“In this fall, this is very tough, in this fall I'm going to take my talents to South Beach and join the Miami Heat.”
On 8 July 2010, LeBron James altered the NBA landscape. Not in any minor way – he does that on a daily basis, but in a significant way that we are only truly starting to notice today. By joining fellow All-Stars, and potential fellow Hall of Famers, Dwayne Wade and Chris Bosh in Miami, ‘The King’ reignited the super team trend, which began long before his time. He drastically altered the structure of the league.
“I feel like it's going to give me the best opportunity to win and to win for multiple years, and not only just to win in the regular season or just to win five games in a row or three games in a row, I want to be able to win championships. And I feel like I can compete down there.”
The scene was truly set for domination in 1968 with Wilt Chamberlain’s move to the Lakers. Unlike LeBron’s move, Wilt simply wanted out of Philadelphia. Funnily enough, this ended up with an undisputed Hall of Famer teaming up with two more, Jerry West and Elgin Baylor. Just as Golden State have ended up with Curry, Durant, Thompson and Green on the same team through different circumstances, the difference is not in the ‘what’ but in the ‘how’.
This provides us with a simple methodology for defining a super team – multiple Hall of Famers on the same team, with at least one coming to join the others; the team they combine forces with already being reasonably successful, and; the balance of power in the NBA being at threat.
Fast-forward to the early ‘70s, and the trend continued in Milwaukee. 1970-71 also saw the creation of a Milwaukee super team featuring Lew Alcindor and Oscar Robertson, whom the Cincinnati Royals traded to Milwaukee without explanation and for little in return. The 66-16 Bucks won the championship in the duo's first year together and made one more Finals before Abdul-Jabbar headed to the Lakers. That Robertson is linked with one of the earliest super teams is a striking coincidence. Player movement was limited by archaic rules that put owners and teams first for much of the NBA's existence. Robertson's legal challenge of the Association in the 1970 antitrust suit Robertson vs. National Basketball Association paved the way for restricted free agency in 1976, which slowly evolved into the modern free-agent structure we know today. The other historically distinct super team are the 1982-83 Philadelphia 76ers, boasting Hall of Fame residents Moses Malone and Julius Erving and All-Stars Maurice Cheeks (outrageously snubbed by the Hall of Fame), Andrew Toney, and Bobby Jones.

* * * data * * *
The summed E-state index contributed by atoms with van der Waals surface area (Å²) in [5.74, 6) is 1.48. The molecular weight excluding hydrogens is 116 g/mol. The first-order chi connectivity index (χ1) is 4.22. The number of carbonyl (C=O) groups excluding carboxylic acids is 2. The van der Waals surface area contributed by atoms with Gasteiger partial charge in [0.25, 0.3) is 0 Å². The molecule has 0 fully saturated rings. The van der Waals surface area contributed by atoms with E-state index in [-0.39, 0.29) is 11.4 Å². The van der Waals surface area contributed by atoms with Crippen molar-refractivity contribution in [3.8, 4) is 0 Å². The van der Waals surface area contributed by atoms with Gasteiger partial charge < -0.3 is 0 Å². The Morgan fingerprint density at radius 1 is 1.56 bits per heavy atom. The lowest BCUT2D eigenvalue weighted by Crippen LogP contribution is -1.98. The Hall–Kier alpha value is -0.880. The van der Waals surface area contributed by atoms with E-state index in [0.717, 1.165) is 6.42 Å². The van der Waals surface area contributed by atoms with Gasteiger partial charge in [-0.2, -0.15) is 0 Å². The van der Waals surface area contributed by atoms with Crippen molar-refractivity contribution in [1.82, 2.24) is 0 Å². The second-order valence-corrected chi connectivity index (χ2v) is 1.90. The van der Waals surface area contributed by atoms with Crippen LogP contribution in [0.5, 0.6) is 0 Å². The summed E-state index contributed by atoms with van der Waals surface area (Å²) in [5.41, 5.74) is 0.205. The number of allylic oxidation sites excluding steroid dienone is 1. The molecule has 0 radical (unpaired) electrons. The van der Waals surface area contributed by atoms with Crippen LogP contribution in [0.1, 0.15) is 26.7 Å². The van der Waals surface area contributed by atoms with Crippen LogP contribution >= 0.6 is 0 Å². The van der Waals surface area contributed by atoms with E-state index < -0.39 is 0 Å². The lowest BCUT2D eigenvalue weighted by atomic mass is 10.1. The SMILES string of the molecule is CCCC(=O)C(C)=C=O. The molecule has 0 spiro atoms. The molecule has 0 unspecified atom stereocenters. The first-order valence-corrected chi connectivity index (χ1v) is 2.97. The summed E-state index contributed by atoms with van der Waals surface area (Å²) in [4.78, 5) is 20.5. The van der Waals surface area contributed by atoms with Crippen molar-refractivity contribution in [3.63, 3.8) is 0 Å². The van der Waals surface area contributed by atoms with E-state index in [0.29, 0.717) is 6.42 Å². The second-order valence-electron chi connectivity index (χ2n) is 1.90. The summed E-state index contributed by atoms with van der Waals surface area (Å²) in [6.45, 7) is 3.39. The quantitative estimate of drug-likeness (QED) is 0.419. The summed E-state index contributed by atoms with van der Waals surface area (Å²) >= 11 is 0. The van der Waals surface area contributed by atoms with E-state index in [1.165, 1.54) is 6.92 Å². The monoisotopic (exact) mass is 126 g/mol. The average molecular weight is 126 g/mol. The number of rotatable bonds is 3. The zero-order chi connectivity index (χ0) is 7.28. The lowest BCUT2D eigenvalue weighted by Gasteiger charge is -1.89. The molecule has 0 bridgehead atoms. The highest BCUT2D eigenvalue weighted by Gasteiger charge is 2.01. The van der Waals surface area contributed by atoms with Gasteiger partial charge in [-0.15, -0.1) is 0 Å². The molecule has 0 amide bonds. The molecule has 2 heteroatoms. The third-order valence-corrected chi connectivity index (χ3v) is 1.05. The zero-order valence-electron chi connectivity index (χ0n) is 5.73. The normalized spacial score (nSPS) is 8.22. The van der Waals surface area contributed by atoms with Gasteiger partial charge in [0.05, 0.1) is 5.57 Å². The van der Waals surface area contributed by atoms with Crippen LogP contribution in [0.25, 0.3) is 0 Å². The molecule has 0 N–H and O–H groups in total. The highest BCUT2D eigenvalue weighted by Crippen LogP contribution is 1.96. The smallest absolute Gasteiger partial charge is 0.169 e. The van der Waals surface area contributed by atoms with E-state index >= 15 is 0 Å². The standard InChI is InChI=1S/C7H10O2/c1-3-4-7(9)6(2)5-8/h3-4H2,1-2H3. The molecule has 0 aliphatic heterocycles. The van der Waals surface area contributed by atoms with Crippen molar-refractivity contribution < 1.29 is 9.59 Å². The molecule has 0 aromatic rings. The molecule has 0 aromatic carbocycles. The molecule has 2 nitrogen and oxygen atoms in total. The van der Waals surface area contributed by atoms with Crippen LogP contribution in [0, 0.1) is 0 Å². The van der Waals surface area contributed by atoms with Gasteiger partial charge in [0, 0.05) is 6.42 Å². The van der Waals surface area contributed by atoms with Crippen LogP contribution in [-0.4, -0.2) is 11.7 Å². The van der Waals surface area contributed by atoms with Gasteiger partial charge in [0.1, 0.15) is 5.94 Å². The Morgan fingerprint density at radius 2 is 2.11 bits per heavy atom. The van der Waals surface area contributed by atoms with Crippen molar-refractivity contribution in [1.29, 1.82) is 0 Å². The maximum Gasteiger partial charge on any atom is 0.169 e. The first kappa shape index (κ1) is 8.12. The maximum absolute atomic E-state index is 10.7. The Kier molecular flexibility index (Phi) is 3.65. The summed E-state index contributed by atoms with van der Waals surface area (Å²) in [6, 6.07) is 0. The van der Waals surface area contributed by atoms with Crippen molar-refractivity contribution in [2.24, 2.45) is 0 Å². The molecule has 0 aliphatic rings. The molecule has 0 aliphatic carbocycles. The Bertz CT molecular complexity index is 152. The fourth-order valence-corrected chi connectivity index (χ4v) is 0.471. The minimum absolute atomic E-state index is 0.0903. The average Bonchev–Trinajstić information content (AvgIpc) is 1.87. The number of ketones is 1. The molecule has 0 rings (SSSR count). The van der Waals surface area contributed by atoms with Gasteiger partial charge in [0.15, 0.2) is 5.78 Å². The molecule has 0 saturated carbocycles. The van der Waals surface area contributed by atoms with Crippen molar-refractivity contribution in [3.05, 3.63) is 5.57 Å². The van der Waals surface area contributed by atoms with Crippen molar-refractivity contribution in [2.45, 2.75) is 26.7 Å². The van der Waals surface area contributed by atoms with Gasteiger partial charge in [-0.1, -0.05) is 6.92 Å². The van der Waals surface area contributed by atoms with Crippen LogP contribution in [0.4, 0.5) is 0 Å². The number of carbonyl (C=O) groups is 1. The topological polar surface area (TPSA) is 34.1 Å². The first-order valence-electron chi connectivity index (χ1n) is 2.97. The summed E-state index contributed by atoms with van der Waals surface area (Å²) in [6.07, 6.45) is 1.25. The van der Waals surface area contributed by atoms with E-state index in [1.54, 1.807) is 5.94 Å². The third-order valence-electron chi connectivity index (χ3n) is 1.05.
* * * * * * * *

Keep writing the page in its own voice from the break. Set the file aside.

The history of the NBA super team enters murky water after 1983. Unrestricted free agency was in full swing by the mid-'90s, but no star had the audacity to shout, "If you can't beat them, join them". Then 34-year-old Charles Barkley left the Phoenix Suns to join Clyde Drexler and Hakeem Olajuwon with the two-time champions Houston Rockets. Although Barkley wasn't quite in his prime in 1996, he was just four years removed from an MVP season and averaged 19.2 points and 13.5 rebounds for the Rockets.
Indeed, the Barkley Rockets — and the 2004 Los Angeles Lakers featuring Karl Malone and Gary Payton — serve as a bridge between the historical super teams and those of today's era. Both squads straddle the line between super teams built on the backs of Hall of Famers and your run-of-the-mill ring-chasing.
For that, we should blame Michael Jordan.
Before ‘His Airness’ locked up a perfect 6-for-6 Finals record, NBA greatness was an open discussion. Jordan changed all that. In his wake, retiring without a ring meant you were borderline worthless no matter what other success you had.
We'd put that pressure on great players before, sure, but Jordan's success amplified the criticism — paving the way for the Boston Celtics to unleash the full force of the super team model. Boston's trades for Kevin Garnett and Ray Allen constituted the first truly modern superteam, as they joined Paul Pierce and Rajon Rondo and made a mockery of the Eastern Conference.
Once the floodgates opened, there was no stopping the trend. LeBron didn't start the NBA's love affair with super teams; he merely made it acceptable.
People can fire blame at this generation all they want, but super teams aren’t a modern phenomenon; the execution of producing one has simply changed over the years.
We've gone from a rare superstar looking for greener pastures once a decade or so, to Hall of Famers trying to preserve their legacies, to the game's best players taking the easy way out at their peaks, all in the unending pursuit of rings. Jordan’s dominance in the Finals has lead to an all-or-nothing, short-term mindset, with sheer disregard for the long-run. The harsh reality is that it has to be that way – when players are going to be judged on how many rings they finish their careers with, they’re making the only logical choice to secure their legacy.